‘New information’ delays Sudbury lawyer’s sex trial

Prosecutors and defense attorneys will now examine the disclosure

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For the second day in a row, the sex trial of a Sudbury lawyer has been postponed.

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On Friday, Stephen Proudlove, attorney for defendant Adam Castonguay, was ill, preventing the second day of the trial from beginning.

On Monday, the trial was adjourned because “new information became available,” Assistant QC David Kirk told Judge Lori Thomas. “I have to check it out. It’s not like half an hour or more. I haven’t seen the footage. I know broadly what it is.”

Kirk said it was best not to rush things. He said a delay would give the Crown and the Defense a chance to consider the new disclosure.

“Because there are new disclosures, they need to be reviewed by both the Crown and the defense,” Justice Thomas told more than a dozen in the courtroom. “You must check it out. You must ensure that no personal information is shared.

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“Anything that is in the hands of the police is ultimately in the hands of the Crown. If it’s in the hands of the Crown, it’s in the hands of the Defense.”

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Thomas said the delay “is what it is and it’s important that we make sure everything gets done. I don’t know what the disclosure is and if it actually came out as evidence at trial.”

As a result, the trial will resume on January 13. The case will also appear before the Ontario Court of Appeals for a hearing on Jan. 4, and additional days could be added to what is expected to be a four-day trial.

Proudlove, the defense attorney, said it was “a terrible thing” to have to postpone the trial again but it was best to hold off on the trial.

“It’s unfortunate, but certainly necessary,” he told Thomas.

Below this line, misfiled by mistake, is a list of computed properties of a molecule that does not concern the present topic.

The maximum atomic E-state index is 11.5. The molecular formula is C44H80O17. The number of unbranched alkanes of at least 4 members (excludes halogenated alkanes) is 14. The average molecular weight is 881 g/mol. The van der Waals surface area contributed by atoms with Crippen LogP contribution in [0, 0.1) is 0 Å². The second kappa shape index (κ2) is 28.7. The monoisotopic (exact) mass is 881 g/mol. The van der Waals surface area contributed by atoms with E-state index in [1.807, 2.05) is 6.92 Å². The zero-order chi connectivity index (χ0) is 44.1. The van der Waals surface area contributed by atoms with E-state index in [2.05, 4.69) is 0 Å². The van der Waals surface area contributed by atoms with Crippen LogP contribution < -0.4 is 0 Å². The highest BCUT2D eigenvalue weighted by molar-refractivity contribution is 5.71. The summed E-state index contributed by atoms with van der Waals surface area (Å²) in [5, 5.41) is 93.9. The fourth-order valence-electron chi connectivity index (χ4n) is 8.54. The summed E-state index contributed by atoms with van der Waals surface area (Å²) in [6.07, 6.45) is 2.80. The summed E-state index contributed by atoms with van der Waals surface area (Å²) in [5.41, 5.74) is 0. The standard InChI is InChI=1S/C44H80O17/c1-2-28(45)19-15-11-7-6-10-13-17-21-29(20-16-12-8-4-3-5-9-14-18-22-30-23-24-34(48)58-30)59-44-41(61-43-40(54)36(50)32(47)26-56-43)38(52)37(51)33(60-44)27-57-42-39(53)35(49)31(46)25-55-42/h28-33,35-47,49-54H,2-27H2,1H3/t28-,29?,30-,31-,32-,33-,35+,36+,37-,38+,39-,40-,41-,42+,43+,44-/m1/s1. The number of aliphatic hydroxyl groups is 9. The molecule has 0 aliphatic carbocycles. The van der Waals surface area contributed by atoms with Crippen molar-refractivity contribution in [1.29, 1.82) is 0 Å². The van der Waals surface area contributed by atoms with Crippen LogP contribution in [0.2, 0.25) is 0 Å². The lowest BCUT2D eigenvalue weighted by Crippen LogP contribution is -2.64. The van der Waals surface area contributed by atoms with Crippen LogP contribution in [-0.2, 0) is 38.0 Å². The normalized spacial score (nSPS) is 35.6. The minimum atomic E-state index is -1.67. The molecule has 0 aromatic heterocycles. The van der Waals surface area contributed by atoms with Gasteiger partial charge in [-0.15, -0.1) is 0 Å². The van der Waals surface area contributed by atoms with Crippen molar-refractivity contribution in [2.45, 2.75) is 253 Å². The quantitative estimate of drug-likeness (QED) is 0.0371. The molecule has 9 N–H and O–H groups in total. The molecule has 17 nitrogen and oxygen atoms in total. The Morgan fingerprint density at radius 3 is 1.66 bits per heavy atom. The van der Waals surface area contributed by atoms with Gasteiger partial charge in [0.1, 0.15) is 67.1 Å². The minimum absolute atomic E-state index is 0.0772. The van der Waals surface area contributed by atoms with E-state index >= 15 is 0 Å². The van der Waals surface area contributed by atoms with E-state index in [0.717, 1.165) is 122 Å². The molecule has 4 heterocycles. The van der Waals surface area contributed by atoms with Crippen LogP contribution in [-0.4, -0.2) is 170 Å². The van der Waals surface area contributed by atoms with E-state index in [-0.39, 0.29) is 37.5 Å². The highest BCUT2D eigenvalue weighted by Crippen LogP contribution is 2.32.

Castonguay, 29, has pleaded not guilty to sexual assault, choking by sexual assault and assault causing physical harm.

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The opening day of the trial last week focused on the alleged Castonguay victim. A publication ban is in place to protect the woman’s identity and evidence that would identify her.

The woman testified that she and Castonguay attended a Christmas party on December 11 and 12, 2020 and both drank.

She claimed that while they were alone on separate occasions that evening, Castonguay gave her two unwanted kisses, unbuttoned and zipped down her jeans multiple times, simulated oral sex over her jeans, and molested her vaginally and anally.

She said he also choked her so that she passed out while he held her and threw her against a couch, causing the back of her head to bang hard against the armrest of a couch.

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The woman testified that a visit to the hospital a few days later found that she had suffered a concussion. Photos were also taken of various spots and bruises on the woman’s body.

The woman said while the concussion lasted about a week, the aftermath was migraines and blurred vision, which required visual therapy sessions. She also said she suffered from vaginal and anal pain for about a week.

When asked about her alcohol consumption at the party, the woman said, “I was drunk but I still functioned well.”

Regarding the level of Castonguay’s intoxication, the woman said, “He was sloppily drunk.”

Greater Sudbury Police have charged Castonguay after opening an investigation in January 2021.

In a second case, he was also charged with assault and violent imprisonment, but that was resolved when he entered into a year-long common law peace bond at Sudbury Courthouse.

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In return, the Crown dropped the charges. Among the terms of the peace deal were that Castonguay had no contact with the applicant in the case, stayed away from work and kept calm and behaved decently.

On June 28, 2021, a Law Society of Ontario arbitration panel ruled that Castonguay could continue to practice law for the time being.

There is a ban on publishing evidence and commenting on evidence made during the virtual hearing that took place on June 21-22.

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The panel has imposed several restrictions on Castonguay, including that he only visits his office on Saturdays, that he continue to comply with the terms of his January 20 commitment to his pending criminal charges, and that he abide by the terms of the Peace Covenant.

According to his online bio, Castonguay is a graduate of Laurentian University and the Bora Laskin Faculty of Law at Lakehead University. In 2018 he was admitted to the bar.

Castonguay was also named in a $13 million civil lawsuit that the alleged victim of the criminal case has now filed in court.

Attorney Paul Cassan filed the lawsuit at the Sault Ste. Marie Courthouse on December 20, 2021.

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Twitter: @Harold Carmichae